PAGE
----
Posts Tagged ‘Business’

Setting Up A Business In Los Angeles County

April 6th, 2020

Los Angeles County is home to the nation’s second largest metropolitan area and to one of the world’s most powerful economies. The county is made up of 88 cities and has approximately 300,000 employers, which provide jobs to a workforce of nearly 5 million people.

Major Industries and Employers in Los Angeles County

Key industries include entertainment and media due to the presence of highly successful companies like Walt Disney, Warner Bros, and Paramount Pictures. Trade is also a strong economic driver due to the location of the Port of Los Angeles, situated in the southern part of the county, which is one of the state’s largest employers with over 800,000 employees.

Education and healthcare have been paramount to the local economy since the mid 20th century, as the county is home to prestigious institutions that include the University of California, California Institute of Technology, and Loyola Law School, as well as to healthcare corporations like CareMore, Health Net, and Molina Healthcare.

Other sectors worth mentioning include pharma, fashion, hospitality, tourism, financial services, and publishing. Tech-related activities have grown fast and now employ nearly 400,000 people, but the creative industry is by far the sector with the highest growth rates, supporting more than 740,000 jobs.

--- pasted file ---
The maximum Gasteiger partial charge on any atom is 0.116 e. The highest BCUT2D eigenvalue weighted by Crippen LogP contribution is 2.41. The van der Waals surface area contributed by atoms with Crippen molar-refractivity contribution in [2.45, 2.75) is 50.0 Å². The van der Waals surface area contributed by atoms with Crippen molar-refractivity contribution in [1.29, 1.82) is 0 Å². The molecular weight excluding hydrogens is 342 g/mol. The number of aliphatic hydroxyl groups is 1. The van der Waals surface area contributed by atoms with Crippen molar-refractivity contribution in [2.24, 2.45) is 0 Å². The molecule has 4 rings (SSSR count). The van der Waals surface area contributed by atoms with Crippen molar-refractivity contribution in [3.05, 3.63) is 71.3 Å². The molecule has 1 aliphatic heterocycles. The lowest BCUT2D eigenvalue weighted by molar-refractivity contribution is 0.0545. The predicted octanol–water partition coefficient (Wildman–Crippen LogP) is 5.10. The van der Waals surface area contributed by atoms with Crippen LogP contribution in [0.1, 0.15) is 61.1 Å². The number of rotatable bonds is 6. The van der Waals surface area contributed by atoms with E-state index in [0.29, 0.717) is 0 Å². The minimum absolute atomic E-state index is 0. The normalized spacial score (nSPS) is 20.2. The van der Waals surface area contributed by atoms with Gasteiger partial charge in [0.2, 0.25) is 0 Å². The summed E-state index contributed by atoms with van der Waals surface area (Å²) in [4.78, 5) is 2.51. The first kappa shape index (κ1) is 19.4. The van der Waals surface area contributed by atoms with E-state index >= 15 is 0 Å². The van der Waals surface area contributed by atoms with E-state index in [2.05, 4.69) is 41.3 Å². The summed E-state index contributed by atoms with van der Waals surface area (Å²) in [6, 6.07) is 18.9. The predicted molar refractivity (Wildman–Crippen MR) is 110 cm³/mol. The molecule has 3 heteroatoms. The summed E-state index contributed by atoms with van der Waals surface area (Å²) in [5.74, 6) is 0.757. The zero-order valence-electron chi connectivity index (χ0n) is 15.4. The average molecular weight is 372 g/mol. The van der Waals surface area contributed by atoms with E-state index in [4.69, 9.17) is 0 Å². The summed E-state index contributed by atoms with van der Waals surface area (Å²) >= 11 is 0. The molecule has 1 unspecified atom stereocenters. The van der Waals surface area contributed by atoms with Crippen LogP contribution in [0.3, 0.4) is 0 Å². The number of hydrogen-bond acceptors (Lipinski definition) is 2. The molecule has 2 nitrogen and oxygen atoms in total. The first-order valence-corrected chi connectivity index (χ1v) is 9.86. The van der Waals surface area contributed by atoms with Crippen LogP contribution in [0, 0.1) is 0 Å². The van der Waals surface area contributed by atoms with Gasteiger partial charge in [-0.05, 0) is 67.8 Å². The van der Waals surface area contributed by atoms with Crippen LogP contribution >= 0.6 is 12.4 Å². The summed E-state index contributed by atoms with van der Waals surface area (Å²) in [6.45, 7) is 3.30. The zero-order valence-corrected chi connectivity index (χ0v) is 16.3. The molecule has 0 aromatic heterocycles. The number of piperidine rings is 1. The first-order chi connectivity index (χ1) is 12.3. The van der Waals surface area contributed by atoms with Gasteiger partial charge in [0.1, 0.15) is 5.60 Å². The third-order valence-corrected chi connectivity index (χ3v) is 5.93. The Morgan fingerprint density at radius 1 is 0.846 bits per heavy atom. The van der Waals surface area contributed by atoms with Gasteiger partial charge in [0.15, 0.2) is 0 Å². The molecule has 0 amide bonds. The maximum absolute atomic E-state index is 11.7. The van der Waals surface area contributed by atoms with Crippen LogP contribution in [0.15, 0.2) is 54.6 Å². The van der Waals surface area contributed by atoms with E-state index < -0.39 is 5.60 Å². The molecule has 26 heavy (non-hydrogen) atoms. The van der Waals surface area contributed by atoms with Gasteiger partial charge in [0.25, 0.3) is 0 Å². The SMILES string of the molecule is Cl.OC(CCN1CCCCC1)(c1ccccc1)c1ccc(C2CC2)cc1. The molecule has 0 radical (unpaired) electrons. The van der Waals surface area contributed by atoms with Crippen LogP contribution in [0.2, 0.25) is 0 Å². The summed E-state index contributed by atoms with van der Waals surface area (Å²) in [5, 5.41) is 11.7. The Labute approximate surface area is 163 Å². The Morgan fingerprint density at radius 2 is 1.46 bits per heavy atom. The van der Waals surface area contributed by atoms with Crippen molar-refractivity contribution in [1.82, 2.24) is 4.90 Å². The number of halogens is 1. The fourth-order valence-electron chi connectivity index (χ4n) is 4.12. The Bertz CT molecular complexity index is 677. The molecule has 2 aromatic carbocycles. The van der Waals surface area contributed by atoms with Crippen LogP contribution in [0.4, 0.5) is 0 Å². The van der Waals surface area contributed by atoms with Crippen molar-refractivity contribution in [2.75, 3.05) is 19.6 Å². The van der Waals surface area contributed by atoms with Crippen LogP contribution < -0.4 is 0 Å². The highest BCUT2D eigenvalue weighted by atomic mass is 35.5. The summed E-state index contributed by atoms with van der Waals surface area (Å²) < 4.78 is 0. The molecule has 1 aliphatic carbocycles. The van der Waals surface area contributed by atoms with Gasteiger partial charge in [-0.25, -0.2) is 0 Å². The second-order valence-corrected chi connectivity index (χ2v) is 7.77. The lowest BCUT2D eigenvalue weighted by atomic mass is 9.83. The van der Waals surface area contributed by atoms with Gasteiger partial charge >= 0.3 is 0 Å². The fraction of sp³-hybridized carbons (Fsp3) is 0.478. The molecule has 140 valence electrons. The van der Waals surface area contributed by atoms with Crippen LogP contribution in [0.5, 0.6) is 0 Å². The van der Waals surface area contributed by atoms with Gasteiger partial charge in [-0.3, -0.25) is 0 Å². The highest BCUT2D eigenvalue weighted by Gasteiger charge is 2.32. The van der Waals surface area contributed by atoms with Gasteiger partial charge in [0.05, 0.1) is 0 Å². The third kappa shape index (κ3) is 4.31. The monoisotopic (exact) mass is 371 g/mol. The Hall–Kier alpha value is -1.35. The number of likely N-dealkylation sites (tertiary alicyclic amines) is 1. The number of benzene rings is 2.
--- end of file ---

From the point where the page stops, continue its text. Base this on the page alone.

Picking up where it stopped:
Key employers include CBRE, Metro-Goldwyn-Mayer, Snapchat, and Universal Pictures (Los Angeles), Walt Disney (Burbank), Riot Games and Hulu (Santa Monica), Toyota and Honda (Torrance), Isuzu Motors (Cerritos), and Avery Dennison (Glendale).   Read the rest of this entry »

How To Help Your Business Survive COVID-19

March 25th, 2020

The Coronavirus pandemic is a serious threat to our country and the rest of the world, and the US government and the CDC (Center for Disease Control) are working to slow down the spread of the disease. It is also a threat to the US economy with businesses of all shapes and sizes already feeling the impact.

So what can you do to increase your business’ chances of surviving throughout this difficult time?

Check Your Cash Flow – One of the first things businesses need to look at is their cash flow forecasts. Include details like supplier payments, employee wages, taxes, property rents etc. The Coronavirus pandemic is like nothing we have ever seen before, so factoring in as many variables as possible can help prepare for the worst. To be forewarned is to be forearmed.

Shore up Supplier Relationships – Another essential thing to do is to speak to your suppliers. If you have a good relationship with your regular suppliers this will help a lot, as it is in their interest as well that your business survives so you can continue to be a loyal customer.

Create Special Offers – On the same note, speak to your own customers and clients. Come up with ideas to offer discounts, upgrades and freebies. Is there a way you can adjust your pricing and terms? Retaining your loyal client base is essential to the on-going survival of your business.